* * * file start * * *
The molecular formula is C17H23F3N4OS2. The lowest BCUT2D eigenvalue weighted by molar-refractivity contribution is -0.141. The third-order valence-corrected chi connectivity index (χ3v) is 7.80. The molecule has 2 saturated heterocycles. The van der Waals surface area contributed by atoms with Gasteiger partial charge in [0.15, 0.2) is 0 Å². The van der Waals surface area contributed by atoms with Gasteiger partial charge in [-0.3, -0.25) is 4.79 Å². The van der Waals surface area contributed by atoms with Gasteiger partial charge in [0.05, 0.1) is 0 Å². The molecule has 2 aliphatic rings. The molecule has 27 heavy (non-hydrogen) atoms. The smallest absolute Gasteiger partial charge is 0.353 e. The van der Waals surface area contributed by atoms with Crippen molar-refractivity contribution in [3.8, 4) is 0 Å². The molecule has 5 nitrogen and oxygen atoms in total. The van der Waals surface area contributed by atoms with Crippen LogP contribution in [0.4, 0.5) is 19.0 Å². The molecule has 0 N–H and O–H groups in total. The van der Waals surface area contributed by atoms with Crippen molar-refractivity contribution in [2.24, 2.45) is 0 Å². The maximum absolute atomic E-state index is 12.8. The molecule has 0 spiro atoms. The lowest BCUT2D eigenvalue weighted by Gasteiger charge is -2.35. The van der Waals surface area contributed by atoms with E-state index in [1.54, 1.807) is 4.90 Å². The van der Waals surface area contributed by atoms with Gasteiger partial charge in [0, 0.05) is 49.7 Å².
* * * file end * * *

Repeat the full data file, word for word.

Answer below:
The molecular formula is C17H23F3N4OS2. The lowest BCUT2D eigenvalue weighted by molar-refractivity contribution is -0.141. The third-order valence-corrected chi connectivity index (χ3v) is 7.80. The molecule has 2 saturated heterocycles. The van der Waals surface area contributed by atoms with Gasteiger partial charge in [0.15, 0.2) is 0 Å². The van der Waals surface area contributed by atoms with Gasteiger partial charge in [-0.3, -0.25) is 4.79 Å². The van der Waals surface area contributed by atoms with Gasteiger partial charge in [0.05, 0.1) is 0 Å². The molecule has 2 aliphatic rings. The molecule has 27 heavy (non-hydrogen) atoms. The smallest absolute Gasteiger partial charge is 0.353 e. The van der Waals surface area contributed by atoms with Crippen molar-refractivity contribution in [3.8, 4) is 0 Å². The molecule has 5 nitrogen and oxygen atoms in total. The van der Waals surface area contributed by atoms with Crippen LogP contribution in [0.4, 0.5) is 19.0 Å². The molecule has 0 N–H and O–H groups in total. The van der Waals surface area contributed by atoms with Crippen molar-refractivity contribution in [2.24, 2.45) is 0 Å². The maximum absolute atomic E-state index is 12.8. The molecule has 0 spiro atoms. The lowest BCUT2D eigenvalue weighted by Gasteiger charge is -2.35. The van der Waals surface area contributed by atoms with E-state index in [1.54, 1.807) is 4.90 Å². The van der Waals surface area contributed by atoms with Gasteiger partial charge in [0, 0.05) is 49.7 Å².